Onto Kelling Water Meadows, to see the Grey and Red-necked Phalaropes. The walk down to which was punctuated with brief views of not one, but two Yellow-browed Warblers. The Phalaropes were feeding in close proximity to each other, often seemingly moving after the same food source! Elsewhere in the area a cracking male Redstart was found (with one or two others seen later) as well as c20 Wheatear and Robins were everywhere, with smaller numbers of Song Thrushes arriving from the continent!
A return to Gramborough gave slightly better views of the Barred Warbler, but little else.
The day finished at Walsey, where two newly arrived Siskins quickly found the feeding station with the local birds.
Tuesday 28th September
A later start had me arriving at Weybourne to meet up with Julian at the Preston’s, where an excellent ringing session was occurring. I arrived to the excitement of a small 'locustella' being trapped. Thoughts went rare and the measurements were very close, but eventually these, combined with plumage details lead the identification to a Grasshopper Warbler - the smallest Martin had ever rung. Other highlights included a young male Sparrowhawk and Siskin, which the Sparrowhawk might have been chasing! Earlier a Barred Warbler had been trapped.
News of a Red-flanked Bluetail just over the border in Suffolk, eventually proved too much to resist and Julian, Duncan and myself headed don o admire my 6th delightful encounter with this once 'mythical' species!
Wednesday 29th September
Some real birding out with Dave produced an excellent migration. The main highlight came early on with a find tick for Dave, a Great Grey Shrike (probably the commonest bird he hadn't found himself before!) It showed well and stayed loyal to its original perch, even returning after flushed be a car. A couple of Wheatear seemed to follow us around and a calling Lapland Bunting went over. However, this was quickly surpassed when two, probably different groups of 10 and 8 Lapland Buntings were located in the fields. Elsewhere 7 Redstarts were found, most in close proximity to each other and again included some lovely males. Two Pied Flycatchers were found together, with another bird elsewhere, where a Ring Ouzel was also seen. An interesting Garden Warbler was seen, being a tea-colour!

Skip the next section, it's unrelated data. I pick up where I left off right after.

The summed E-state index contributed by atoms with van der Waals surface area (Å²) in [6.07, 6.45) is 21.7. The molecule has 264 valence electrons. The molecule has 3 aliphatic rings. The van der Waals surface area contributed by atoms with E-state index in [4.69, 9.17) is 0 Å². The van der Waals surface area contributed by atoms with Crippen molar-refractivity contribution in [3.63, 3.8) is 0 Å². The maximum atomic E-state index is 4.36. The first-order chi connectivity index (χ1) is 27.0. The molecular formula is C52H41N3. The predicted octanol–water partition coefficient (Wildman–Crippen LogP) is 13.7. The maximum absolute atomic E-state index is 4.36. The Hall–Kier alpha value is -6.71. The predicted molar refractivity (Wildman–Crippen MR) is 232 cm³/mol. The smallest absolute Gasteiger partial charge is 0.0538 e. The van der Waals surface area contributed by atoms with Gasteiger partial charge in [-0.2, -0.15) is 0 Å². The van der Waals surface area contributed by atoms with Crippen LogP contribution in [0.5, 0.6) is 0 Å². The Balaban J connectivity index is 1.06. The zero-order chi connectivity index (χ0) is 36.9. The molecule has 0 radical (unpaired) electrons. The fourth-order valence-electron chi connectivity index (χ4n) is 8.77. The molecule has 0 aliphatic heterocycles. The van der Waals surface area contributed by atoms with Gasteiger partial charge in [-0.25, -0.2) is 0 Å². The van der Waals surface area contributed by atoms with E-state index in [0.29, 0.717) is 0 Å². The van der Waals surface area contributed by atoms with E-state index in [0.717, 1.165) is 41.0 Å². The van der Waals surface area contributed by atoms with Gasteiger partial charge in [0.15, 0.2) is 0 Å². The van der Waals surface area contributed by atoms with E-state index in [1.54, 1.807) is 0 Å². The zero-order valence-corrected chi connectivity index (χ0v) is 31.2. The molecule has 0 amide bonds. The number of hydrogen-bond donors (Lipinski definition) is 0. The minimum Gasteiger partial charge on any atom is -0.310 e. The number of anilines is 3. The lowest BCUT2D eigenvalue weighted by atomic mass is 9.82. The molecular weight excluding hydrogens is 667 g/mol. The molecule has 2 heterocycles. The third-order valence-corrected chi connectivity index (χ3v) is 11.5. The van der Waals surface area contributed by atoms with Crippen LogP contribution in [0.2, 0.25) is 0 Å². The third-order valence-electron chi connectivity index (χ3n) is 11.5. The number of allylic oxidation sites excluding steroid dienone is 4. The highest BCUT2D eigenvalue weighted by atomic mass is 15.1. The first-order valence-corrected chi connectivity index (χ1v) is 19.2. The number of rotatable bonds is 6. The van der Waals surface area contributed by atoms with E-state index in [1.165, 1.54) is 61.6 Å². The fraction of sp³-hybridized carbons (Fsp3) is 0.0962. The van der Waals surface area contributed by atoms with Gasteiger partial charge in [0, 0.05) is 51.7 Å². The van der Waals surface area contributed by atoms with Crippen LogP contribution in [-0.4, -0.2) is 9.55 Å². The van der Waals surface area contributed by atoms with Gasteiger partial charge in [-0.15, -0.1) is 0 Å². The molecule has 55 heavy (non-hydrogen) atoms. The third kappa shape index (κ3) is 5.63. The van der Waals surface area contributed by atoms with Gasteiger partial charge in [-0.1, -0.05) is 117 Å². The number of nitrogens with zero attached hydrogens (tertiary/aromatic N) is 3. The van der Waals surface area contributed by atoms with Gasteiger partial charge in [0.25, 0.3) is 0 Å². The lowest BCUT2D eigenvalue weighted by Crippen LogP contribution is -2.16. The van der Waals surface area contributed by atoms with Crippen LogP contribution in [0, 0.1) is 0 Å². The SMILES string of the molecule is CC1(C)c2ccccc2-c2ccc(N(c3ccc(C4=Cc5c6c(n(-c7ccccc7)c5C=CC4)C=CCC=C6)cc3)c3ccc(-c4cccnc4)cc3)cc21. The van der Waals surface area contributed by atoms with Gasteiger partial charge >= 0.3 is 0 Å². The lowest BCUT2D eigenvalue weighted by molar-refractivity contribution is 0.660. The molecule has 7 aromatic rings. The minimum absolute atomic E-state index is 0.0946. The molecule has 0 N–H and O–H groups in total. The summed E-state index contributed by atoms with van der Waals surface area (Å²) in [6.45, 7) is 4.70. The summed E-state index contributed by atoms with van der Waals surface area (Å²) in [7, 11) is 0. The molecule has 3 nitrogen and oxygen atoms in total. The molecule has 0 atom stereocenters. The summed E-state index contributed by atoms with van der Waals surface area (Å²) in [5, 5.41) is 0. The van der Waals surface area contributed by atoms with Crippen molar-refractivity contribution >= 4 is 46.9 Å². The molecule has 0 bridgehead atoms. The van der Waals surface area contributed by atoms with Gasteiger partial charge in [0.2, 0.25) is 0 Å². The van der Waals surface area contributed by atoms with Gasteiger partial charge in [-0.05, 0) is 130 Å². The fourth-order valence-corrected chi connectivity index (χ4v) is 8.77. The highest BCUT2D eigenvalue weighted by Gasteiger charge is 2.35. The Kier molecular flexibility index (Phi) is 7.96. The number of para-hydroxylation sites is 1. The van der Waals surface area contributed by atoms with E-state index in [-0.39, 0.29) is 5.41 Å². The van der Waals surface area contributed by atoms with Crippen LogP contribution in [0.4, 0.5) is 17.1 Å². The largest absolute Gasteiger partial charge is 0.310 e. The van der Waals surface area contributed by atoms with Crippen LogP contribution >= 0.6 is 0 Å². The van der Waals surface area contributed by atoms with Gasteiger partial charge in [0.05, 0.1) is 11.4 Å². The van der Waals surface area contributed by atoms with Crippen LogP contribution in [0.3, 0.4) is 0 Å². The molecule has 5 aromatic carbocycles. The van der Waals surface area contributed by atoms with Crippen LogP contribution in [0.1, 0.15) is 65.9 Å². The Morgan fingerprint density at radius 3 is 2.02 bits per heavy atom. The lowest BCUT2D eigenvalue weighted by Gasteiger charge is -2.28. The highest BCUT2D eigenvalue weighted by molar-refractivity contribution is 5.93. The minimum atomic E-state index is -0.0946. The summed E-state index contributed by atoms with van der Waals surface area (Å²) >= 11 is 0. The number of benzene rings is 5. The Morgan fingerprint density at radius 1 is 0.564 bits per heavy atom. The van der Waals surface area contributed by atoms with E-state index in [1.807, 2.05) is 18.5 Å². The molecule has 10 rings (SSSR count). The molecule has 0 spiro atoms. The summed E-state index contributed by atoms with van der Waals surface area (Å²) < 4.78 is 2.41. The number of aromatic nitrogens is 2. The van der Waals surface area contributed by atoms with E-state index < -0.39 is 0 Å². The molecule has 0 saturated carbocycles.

Thursday 30th September
A visit to Gramborough Hill before work was rewarded by much better views of the Barred Warbler. The other birds seen in the week were also present, but had be joined by 2 Whinchat, 5 Wheatear, 2 Goldcrest and, best of all, a Grasshopper Warbler.
An evening return (arriving to find some people standing less than 1 m from the brambles) again gave reasonable views of the Barred, but even better were two Short-eared Owls - one very dark and the other biscuit colour, a wonderful contrast as they occasionally tussled together. These were joined by two of the local Barn Owls and, as the darker Short-eared disappeared it mobbed a ringtail Hen Harrier and it flew east!